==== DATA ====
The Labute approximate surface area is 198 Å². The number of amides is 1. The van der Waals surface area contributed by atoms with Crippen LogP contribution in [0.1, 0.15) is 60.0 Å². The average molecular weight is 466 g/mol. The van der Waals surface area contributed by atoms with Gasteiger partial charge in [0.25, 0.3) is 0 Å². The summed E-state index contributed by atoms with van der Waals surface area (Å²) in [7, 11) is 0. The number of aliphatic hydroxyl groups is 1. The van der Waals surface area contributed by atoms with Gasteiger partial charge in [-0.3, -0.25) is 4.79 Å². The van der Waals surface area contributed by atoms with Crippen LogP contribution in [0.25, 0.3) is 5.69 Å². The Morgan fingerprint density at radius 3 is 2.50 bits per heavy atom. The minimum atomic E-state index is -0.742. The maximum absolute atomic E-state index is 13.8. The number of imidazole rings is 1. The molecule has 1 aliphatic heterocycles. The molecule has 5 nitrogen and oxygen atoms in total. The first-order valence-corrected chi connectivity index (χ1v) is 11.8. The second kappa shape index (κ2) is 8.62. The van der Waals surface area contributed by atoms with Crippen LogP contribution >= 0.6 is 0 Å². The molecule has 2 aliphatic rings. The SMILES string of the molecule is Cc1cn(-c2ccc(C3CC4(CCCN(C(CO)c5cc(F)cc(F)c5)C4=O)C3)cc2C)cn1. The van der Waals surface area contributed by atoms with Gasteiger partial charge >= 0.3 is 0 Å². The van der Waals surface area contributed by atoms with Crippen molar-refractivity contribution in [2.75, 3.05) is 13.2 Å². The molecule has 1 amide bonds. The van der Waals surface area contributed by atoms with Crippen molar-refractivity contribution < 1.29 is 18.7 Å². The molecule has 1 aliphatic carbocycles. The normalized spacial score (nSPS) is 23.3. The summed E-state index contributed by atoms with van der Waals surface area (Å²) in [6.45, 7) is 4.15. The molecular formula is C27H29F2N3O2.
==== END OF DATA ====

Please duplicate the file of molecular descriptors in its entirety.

The Labute approximate surface area is 198 Å². The number of amides is 1. The van der Waals surface area contributed by atoms with Crippen LogP contribution in [0.1, 0.15) is 60.0 Å². The average molecular weight is 466 g/mol. The van der Waals surface area contributed by atoms with Gasteiger partial charge in [0.25, 0.3) is 0 Å². The summed E-state index contributed by atoms with van der Waals surface area (Å²) in [7, 11) is 0. The number of aliphatic hydroxyl groups is 1. The van der Waals surface area contributed by atoms with Gasteiger partial charge in [-0.3, -0.25) is 4.79 Å². The van der Waals surface area contributed by atoms with Crippen LogP contribution in [0.25, 0.3) is 5.69 Å². The Morgan fingerprint density at radius 3 is 2.50 bits per heavy atom. The minimum atomic E-state index is -0.742. The maximum absolute atomic E-state index is 13.8. The number of imidazole rings is 1. The molecule has 1 aliphatic heterocycles. The molecule has 5 nitrogen and oxygen atoms in total. The first-order valence-corrected chi connectivity index (χ1v) is 11.8. The second kappa shape index (κ2) is 8.62. The van der Waals surface area contributed by atoms with Crippen LogP contribution >= 0.6 is 0 Å². The molecule has 2 aliphatic rings. The SMILES string of the molecule is Cc1cn(-c2ccc(C3CC4(CCCN(C(CO)c5cc(F)cc(F)c5)C4=O)C3)cc2C)cn1. The van der Waals surface area contributed by atoms with Gasteiger partial charge >= 0.3 is 0 Å². The van der Waals surface area contributed by atoms with Crippen molar-refractivity contribution in [2.75, 3.05) is 13.2 Å². The molecule has 1 amide bonds. The van der Waals surface area contributed by atoms with Crippen molar-refractivity contribution < 1.29 is 18.7 Å². The molecule has 1 aliphatic carbocycles. The normalized spacial score (nSPS) is 23.3. The summed E-state index contributed by atoms with van der Waals surface area (Å²) in [6.45, 7) is 4.15. The molecular formula is C27H29F2N3O2.